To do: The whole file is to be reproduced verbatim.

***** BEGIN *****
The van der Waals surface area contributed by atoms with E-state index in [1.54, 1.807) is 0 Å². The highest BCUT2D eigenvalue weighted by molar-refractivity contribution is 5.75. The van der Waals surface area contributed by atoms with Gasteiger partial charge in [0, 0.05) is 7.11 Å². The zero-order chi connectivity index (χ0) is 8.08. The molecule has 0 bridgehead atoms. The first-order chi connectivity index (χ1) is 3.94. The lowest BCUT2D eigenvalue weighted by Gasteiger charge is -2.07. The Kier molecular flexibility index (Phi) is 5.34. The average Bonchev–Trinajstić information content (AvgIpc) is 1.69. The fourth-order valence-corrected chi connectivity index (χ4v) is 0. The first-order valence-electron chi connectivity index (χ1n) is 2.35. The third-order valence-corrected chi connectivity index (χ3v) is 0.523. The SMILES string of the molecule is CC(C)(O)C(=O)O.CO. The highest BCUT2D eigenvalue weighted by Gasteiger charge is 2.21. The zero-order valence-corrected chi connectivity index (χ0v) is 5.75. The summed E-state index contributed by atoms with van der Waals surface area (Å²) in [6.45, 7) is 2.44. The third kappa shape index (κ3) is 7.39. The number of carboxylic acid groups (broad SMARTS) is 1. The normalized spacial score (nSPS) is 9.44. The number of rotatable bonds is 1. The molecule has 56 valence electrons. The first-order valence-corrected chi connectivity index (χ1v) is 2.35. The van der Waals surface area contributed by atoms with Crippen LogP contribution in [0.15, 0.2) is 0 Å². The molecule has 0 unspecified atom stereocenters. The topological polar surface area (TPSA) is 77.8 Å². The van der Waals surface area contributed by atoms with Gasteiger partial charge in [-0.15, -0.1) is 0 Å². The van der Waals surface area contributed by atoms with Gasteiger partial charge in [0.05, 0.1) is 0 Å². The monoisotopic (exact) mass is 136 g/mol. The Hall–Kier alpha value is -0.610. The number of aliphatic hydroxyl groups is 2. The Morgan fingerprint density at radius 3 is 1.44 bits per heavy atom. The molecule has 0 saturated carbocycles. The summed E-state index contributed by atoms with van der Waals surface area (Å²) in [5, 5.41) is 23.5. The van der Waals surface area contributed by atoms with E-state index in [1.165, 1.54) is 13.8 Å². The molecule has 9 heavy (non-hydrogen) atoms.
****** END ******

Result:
The van der Waals surface area contributed by atoms with E-state index in [1.54, 1.807) is 0 Å². The highest BCUT2D eigenvalue weighted by molar-refractivity contribution is 5.75. The van der Waals surface area contributed by atoms with Gasteiger partial charge in [0, 0.05) is 7.11 Å². The zero-order chi connectivity index (χ0) is 8.08. The molecule has 0 bridgehead atoms. The first-order chi connectivity index (χ1) is 3.94. The lowest BCUT2D eigenvalue weighted by Gasteiger charge is -2.07. The Kier molecular flexibility index (Phi) is 5.34. The average Bonchev–Trinajstić information content (AvgIpc) is 1.69. The fourth-order valence-corrected chi connectivity index (χ4v) is 0. The first-order valence-electron chi connectivity index (χ1n) is 2.35. The third-order valence-corrected chi connectivity index (χ3v) is 0.523. The SMILES string of the molecule is CC(C)(O)C(=O)O.CO. The highest BCUT2D eigenvalue weighted by Gasteiger charge is 2.21. The zero-order valence-corrected chi connectivity index (χ0v) is 5.75. The summed E-state index contributed by atoms with van der Waals surface area (Å²) in [6.45, 7) is 2.44. The third kappa shape index (κ3) is 7.39. The number of carboxylic acid groups (broad SMARTS) is 1. The normalized spacial score (nSPS) is 9.44. The number of rotatable bonds is 1. The molecule has 56 valence electrons. The first-order valence-corrected chi connectivity index (χ1v) is 2.35. The van der Waals surface area contributed by atoms with Crippen LogP contribution in [0.15, 0.2) is 0 Å². The molecule has 0 unspecified atom stereocenters. The topological polar surface area (TPSA) is 77.8 Å². The van der Waals surface area contributed by atoms with Gasteiger partial charge in [-0.15, -0.1) is 0 Å². The van der Waals surface area contributed by atoms with Gasteiger partial charge in [0.05, 0.1) is 0 Å². The monoisotopic (exact) mass is 136 g/mol. The Hall–Kier alpha value is -0.610. The number of aliphatic hydroxyl groups is 2. The Morgan fingerprint density at radius 3 is 1.44 bits per heavy atom. The molecule has 0 saturated carbocycles. The summed E-state index contributed by atoms with van der Waals surface area (Å²) in [5, 5.41) is 23.5. The van der Waals surface area contributed by atoms with E-state index in [1.165, 1.54) is 13.8 Å². The molecule has 9 heavy (non-hydrogen) atoms.